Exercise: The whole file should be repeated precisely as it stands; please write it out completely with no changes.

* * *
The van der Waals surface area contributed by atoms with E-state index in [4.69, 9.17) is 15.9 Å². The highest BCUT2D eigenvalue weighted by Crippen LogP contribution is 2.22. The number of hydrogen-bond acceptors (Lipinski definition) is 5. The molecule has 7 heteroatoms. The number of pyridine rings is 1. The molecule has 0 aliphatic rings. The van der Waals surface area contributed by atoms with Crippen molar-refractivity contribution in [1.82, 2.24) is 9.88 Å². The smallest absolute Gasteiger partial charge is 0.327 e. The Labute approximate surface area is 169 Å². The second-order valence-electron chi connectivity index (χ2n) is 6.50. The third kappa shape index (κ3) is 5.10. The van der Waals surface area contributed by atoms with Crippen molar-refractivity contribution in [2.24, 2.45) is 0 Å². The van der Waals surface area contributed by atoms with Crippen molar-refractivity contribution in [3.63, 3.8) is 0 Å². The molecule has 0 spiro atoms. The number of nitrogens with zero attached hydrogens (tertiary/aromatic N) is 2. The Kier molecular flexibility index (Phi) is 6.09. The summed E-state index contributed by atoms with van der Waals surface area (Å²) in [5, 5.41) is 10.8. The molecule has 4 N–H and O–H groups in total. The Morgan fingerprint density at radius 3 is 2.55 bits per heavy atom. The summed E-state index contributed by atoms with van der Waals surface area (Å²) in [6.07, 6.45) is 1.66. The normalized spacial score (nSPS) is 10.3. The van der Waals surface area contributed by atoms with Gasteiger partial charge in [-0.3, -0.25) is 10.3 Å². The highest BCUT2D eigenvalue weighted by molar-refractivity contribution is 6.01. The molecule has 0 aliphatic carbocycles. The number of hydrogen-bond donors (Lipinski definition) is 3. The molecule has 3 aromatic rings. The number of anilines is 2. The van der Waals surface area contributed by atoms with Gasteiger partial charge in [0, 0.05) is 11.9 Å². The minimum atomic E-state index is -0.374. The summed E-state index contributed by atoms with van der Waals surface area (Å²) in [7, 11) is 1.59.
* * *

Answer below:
The van der Waals surface area contributed by atoms with E-state index in [4.69, 9.17) is 15.9 Å². The highest BCUT2D eigenvalue weighted by Crippen LogP contribution is 2.22. The number of hydrogen-bond acceptors (Lipinski definition) is 5. The molecule has 7 heteroatoms. The number of pyridine rings is 1. The molecule has 0 aliphatic rings. The van der Waals surface area contributed by atoms with Crippen molar-refractivity contribution in [1.82, 2.24) is 9.88 Å². The smallest absolute Gasteiger partial charge is 0.327 e. The Labute approximate surface area is 169 Å². The second-order valence-electron chi connectivity index (χ2n) is 6.50. The third kappa shape index (κ3) is 5.10. The van der Waals surface area contributed by atoms with Crippen molar-refractivity contribution in [2.24, 2.45) is 0 Å². The van der Waals surface area contributed by atoms with Crippen molar-refractivity contribution in [3.63, 3.8) is 0 Å². The molecule has 0 spiro atoms. The number of nitrogens with zero attached hydrogens (tertiary/aromatic N) is 2. The Kier molecular flexibility index (Phi) is 6.09. The summed E-state index contributed by atoms with van der Waals surface area (Å²) in [5, 5.41) is 10.8. The molecule has 4 N–H and O–H groups in total. The Morgan fingerprint density at radius 3 is 2.55 bits per heavy atom. The summed E-state index contributed by atoms with van der Waals surface area (Å²) in [6.07, 6.45) is 1.66. The normalized spacial score (nSPS) is 10.3. The van der Waals surface area contributed by atoms with Gasteiger partial charge in [-0.3, -0.25) is 10.3 Å². The highest BCUT2D eigenvalue weighted by molar-refractivity contribution is 6.01. The molecule has 0 aliphatic carbocycles. The number of hydrogen-bond donors (Lipinski definition) is 3. The molecule has 3 aromatic rings. The number of anilines is 2. The van der Waals surface area contributed by atoms with Gasteiger partial charge in [0, 0.05) is 11.9 Å². The minimum atomic E-state index is -0.374. The summed E-state index contributed by atoms with van der Waals surface area (Å²) in [7, 11) is 1.59.